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Blogger... It Stinks, But It Works (Well Enough)

Blogger was amazing when I first began blogging in  2004 . That’s right, there are posts on my blogs dating to the year Google relaunched the platform. Today, Blogger isn’t so great. It feels old and out-dated. But it works and I have hundreds of posts on five Blogger-hosted blogs (1334 as of tonight). The idea of exporting and importing 13 years of posts into WordPress or Medium scares me. Should I migrate? I do not know. I’m preparing to start podcasting in 2018 and it would much easier to create podcast feeds and links within WordPress. Blogger themes? They stink, and customizing or creating your own is a pain. I don’t like the choices, yet I don’t have the time to tweak the themes as much as I want. Even the tweaks I have made are lost too often - and that annoys me. Blogger’s editor? It stinks. So does the formatting of posts with line breaks in place of paragraphs. Google could surely make Blogger an HTML5-compliant platform or at least use something more like TinyMCE fo
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MarsEdit Part 2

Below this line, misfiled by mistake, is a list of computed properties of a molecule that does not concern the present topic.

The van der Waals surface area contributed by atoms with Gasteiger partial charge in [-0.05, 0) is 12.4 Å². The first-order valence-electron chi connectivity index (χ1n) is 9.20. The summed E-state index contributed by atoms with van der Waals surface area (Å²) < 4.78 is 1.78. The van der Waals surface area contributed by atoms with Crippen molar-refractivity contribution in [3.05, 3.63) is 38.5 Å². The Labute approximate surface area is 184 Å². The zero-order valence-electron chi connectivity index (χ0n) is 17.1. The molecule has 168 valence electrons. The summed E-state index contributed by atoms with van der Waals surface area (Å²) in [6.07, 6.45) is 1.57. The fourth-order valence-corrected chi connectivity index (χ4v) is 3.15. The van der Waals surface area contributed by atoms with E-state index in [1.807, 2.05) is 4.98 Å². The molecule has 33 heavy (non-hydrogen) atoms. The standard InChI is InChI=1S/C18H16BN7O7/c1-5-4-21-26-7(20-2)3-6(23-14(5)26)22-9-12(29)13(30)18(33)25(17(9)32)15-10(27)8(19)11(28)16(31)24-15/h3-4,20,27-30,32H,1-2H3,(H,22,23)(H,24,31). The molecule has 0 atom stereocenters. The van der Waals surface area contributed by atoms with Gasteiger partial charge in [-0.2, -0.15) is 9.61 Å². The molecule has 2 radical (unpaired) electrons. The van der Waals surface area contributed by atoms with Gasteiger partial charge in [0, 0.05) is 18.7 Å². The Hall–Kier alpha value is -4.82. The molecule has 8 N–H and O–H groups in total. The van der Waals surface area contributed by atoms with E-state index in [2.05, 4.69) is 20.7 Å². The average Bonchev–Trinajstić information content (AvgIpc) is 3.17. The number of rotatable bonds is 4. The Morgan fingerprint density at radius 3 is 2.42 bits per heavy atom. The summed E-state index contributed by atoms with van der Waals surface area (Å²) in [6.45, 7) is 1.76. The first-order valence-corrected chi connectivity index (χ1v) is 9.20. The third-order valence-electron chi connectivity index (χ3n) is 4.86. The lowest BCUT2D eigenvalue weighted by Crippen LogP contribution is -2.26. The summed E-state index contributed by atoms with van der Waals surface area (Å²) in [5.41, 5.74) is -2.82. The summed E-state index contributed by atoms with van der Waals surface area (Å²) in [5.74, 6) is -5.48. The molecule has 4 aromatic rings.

MarsEdit and Blogger are not cooperating, and I’m uncertain if I will use MarsEdit past the trail period. Currently, what the application offers me is a way to compose drafts outside of Apple Mail, but it isn’t offering me much more than that because I use Google’s blogging platform. Annoyances that require using a menu choice, instead of the Option pane: Date should be included with “Post Status” for scheduling purposes. Enclosure settings should be within the editor window, along with Title. Bullet lists should be a default formatting choice, as they are common. More serious annoyances: Paragraphs require two blank lines, even in Rich Text mode, or you must clean the code within Blogger. Images do not function properly, no matter how many experiments I have tried.  I’m not saving much time if I still need to carefully format a post in Blogger and insert images from within Google’s interface. MarsEdit prefers WordPress, without a doubt. For Blogger, MarsEdit conf

MarsEdit and Blogging

MarsEdit (Photo credit: Wikipedia ) Mailing posts to blogs, a practice I adopted in 2005, allows a blogger like me to store copies of draft posts within email. If Blogger , WordPress, or the blogging platform of the moment crashes or for some other reason eats my posts, at least I have the original drafts of most entries. I find having such a nicely organized archive convenient — much easier than remembering to archive posts from Blogger or WordPress to my computer. With this post, I am testing MarsEdit from Red Sweater Software based on recent reviews, including an overview on 9to5Mac . Composing posts an email offers a fast way to prepare draft blogs, but the email does not always work well if you want to include basic formatting, images, and links to online resources. Submitting to Blogger via Apple Mail often produced complex HTML with unnecessary font and paragraph formatting styles. Problems with rich text led me to convert blog entries to plaintext in Apple Mail